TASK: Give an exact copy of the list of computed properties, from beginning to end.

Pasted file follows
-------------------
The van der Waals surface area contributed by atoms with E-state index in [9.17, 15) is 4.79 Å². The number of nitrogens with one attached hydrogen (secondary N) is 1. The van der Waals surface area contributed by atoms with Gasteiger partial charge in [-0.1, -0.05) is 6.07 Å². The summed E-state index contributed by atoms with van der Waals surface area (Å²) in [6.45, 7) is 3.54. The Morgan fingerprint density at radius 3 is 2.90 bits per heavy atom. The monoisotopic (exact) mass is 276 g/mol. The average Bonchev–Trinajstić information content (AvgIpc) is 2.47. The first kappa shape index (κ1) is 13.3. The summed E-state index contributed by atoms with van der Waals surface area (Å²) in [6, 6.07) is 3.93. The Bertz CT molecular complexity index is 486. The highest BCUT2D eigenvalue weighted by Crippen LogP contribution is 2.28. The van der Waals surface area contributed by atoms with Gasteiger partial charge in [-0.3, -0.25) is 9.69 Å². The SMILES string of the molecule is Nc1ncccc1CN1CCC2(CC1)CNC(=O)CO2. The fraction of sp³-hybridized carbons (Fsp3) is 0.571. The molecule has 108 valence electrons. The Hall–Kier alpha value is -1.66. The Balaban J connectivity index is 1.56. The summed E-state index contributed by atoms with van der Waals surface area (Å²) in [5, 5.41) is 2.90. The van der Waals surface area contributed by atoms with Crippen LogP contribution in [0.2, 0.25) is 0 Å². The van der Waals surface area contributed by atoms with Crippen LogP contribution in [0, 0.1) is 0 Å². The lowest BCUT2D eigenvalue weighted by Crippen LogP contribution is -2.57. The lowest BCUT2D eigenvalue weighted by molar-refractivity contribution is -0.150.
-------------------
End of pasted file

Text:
The van der Waals surface area contributed by atoms with E-state index in [9.17, 15) is 4.79 Å². The number of nitrogens with one attached hydrogen (secondary N) is 1. The van der Waals surface area contributed by atoms with Gasteiger partial charge in [-0.1, -0.05) is 6.07 Å². The summed E-state index contributed by atoms with van der Waals surface area (Å²) in [6.45, 7) is 3.54. The Morgan fingerprint density at radius 3 is 2.90 bits per heavy atom. The monoisotopic (exact) mass is 276 g/mol. The average Bonchev–Trinajstić information content (AvgIpc) is 2.47. The first kappa shape index (κ1) is 13.3. The summed E-state index contributed by atoms with van der Waals surface area (Å²) in [6, 6.07) is 3.93. The Bertz CT molecular complexity index is 486. The highest BCUT2D eigenvalue weighted by Crippen LogP contribution is 2.28. The van der Waals surface area contributed by atoms with Gasteiger partial charge in [-0.3, -0.25) is 9.69 Å². The SMILES string of the molecule is Nc1ncccc1CN1CCC2(CC1)CNC(=O)CO2. The fraction of sp³-hybridized carbons (Fsp3) is 0.571. The molecule has 108 valence electrons. The Hall–Kier alpha value is -1.66. The Balaban J connectivity index is 1.56. The summed E-state index contributed by atoms with van der Waals surface area (Å²) in [5, 5.41) is 2.90. The van der Waals surface area contributed by atoms with Crippen LogP contribution in [0.2, 0.25) is 0 Å². The van der Waals surface area contributed by atoms with Crippen LogP contribution in [0, 0.1) is 0 Å². The lowest BCUT2D eigenvalue weighted by Crippen LogP contribution is -2.57. The lowest BCUT2D eigenvalue weighted by molar-refractivity contribution is -0.150.